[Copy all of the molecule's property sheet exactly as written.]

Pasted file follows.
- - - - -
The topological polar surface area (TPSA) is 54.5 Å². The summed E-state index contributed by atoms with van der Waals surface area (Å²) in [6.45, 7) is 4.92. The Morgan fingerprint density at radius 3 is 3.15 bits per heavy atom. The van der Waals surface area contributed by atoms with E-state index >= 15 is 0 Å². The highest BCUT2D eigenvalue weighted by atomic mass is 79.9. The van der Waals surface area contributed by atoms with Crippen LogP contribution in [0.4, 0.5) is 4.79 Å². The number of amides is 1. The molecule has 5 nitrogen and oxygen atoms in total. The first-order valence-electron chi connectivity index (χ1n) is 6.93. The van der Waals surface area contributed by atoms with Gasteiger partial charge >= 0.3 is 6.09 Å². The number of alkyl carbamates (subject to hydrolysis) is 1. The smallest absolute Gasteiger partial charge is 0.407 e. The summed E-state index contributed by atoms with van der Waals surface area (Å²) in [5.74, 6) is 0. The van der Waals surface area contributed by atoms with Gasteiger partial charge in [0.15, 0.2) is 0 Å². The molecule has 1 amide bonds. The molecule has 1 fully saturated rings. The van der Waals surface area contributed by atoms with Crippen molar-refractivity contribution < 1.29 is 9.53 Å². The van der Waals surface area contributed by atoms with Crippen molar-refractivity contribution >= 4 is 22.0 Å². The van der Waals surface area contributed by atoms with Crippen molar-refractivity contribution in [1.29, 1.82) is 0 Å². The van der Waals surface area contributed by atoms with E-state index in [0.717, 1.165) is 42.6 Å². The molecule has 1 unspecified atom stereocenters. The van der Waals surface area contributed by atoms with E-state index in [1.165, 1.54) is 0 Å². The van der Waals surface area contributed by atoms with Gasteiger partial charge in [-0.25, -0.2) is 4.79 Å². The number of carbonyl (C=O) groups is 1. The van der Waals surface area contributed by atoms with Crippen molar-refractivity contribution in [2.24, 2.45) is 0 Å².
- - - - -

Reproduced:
The topological polar surface area (TPSA) is 54.5 Å². The summed E-state index contributed by atoms with van der Waals surface area (Å²) in [6.45, 7) is 4.92. The Morgan fingerprint density at radius 3 is 3.15 bits per heavy atom. The van der Waals surface area contributed by atoms with E-state index >= 15 is 0 Å². The highest BCUT2D eigenvalue weighted by atomic mass is 79.9. The van der Waals surface area contributed by atoms with Crippen LogP contribution in [0.4, 0.5) is 4.79 Å². The number of amides is 1. The molecule has 5 nitrogen and oxygen atoms in total. The first-order valence-electron chi connectivity index (χ1n) is 6.93. The van der Waals surface area contributed by atoms with Gasteiger partial charge >= 0.3 is 6.09 Å². The number of alkyl carbamates (subject to hydrolysis) is 1. The smallest absolute Gasteiger partial charge is 0.407 e. The summed E-state index contributed by atoms with van der Waals surface area (Å²) in [5.74, 6) is 0. The van der Waals surface area contributed by atoms with Gasteiger partial charge in [0.15, 0.2) is 0 Å². The molecule has 1 amide bonds. The molecule has 1 fully saturated rings. The van der Waals surface area contributed by atoms with Crippen molar-refractivity contribution < 1.29 is 9.53 Å². The van der Waals surface area contributed by atoms with Crippen molar-refractivity contribution >= 4 is 22.0 Å². The van der Waals surface area contributed by atoms with Crippen molar-refractivity contribution in [1.29, 1.82) is 0 Å². The van der Waals surface area contributed by atoms with E-state index in [0.717, 1.165) is 42.6 Å². The molecule has 1 unspecified atom stereocenters. The van der Waals surface area contributed by atoms with E-state index in [1.165, 1.54) is 0 Å². The van der Waals surface area contributed by atoms with Gasteiger partial charge in [-0.25, -0.2) is 4.79 Å². The number of carbonyl (C=O) groups is 1. The van der Waals surface area contributed by atoms with Crippen molar-refractivity contribution in [2.24, 2.45) is 0 Å².